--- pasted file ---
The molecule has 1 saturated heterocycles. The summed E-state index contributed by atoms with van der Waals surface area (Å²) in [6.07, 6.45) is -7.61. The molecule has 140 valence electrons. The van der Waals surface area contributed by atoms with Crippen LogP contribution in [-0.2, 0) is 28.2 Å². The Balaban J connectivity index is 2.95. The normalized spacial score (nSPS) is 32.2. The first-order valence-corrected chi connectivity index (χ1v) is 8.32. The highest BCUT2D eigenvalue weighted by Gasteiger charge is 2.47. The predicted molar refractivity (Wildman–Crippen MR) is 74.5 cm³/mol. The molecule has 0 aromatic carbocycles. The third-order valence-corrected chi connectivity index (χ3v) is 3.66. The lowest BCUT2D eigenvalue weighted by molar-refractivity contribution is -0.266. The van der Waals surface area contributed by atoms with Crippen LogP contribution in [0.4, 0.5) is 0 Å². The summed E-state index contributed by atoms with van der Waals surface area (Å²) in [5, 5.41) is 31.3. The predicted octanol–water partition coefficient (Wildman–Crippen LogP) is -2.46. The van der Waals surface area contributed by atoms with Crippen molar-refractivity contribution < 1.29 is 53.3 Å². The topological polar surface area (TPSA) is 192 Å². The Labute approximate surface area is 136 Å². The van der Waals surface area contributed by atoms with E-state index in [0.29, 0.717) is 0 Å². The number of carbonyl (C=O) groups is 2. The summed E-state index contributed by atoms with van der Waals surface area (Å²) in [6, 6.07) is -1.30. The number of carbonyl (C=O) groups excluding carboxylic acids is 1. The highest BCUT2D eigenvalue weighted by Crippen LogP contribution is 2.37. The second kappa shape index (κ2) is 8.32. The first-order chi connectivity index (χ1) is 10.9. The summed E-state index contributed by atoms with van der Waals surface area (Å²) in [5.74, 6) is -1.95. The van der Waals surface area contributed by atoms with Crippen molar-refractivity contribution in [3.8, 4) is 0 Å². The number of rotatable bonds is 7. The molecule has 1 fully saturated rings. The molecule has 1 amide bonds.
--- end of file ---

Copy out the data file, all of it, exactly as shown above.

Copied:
The molecule has 1 saturated heterocycles. The summed E-state index contributed by atoms with van der Waals surface area (Å²) in [6.07, 6.45) is -7.61. The molecule has 140 valence electrons. The van der Waals surface area contributed by atoms with Crippen LogP contribution in [-0.2, 0) is 28.2 Å². The Balaban J connectivity index is 2.95. The normalized spacial score (nSPS) is 32.2. The first-order valence-corrected chi connectivity index (χ1v) is 8.32. The highest BCUT2D eigenvalue weighted by Gasteiger charge is 2.47. The predicted molar refractivity (Wildman–Crippen MR) is 74.5 cm³/mol. The molecule has 0 aromatic carbocycles. The third-order valence-corrected chi connectivity index (χ3v) is 3.66. The lowest BCUT2D eigenvalue weighted by molar-refractivity contribution is -0.266. The van der Waals surface area contributed by atoms with Crippen LogP contribution in [0.4, 0.5) is 0 Å². The summed E-state index contributed by atoms with van der Waals surface area (Å²) in [5, 5.41) is 31.3. The predicted octanol–water partition coefficient (Wildman–Crippen LogP) is -2.46. The van der Waals surface area contributed by atoms with Crippen molar-refractivity contribution < 1.29 is 53.3 Å². The topological polar surface area (TPSA) is 192 Å². The Labute approximate surface area is 136 Å². The van der Waals surface area contributed by atoms with E-state index in [0.29, 0.717) is 0 Å². The number of carbonyl (C=O) groups is 2. The summed E-state index contributed by atoms with van der Waals surface area (Å²) in [6, 6.07) is -1.30. The number of carbonyl (C=O) groups excluding carboxylic acids is 1. The highest BCUT2D eigenvalue weighted by Crippen LogP contribution is 2.37. The second kappa shape index (κ2) is 8.32. The first-order chi connectivity index (χ1) is 10.9. The summed E-state index contributed by atoms with van der Waals surface area (Å²) in [5.74, 6) is -1.95. The van der Waals surface area contributed by atoms with Crippen molar-refractivity contribution in [3.8, 4) is 0 Å². The number of rotatable bonds is 7. The molecule has 1 fully saturated rings. The molecule has 1 amide bonds.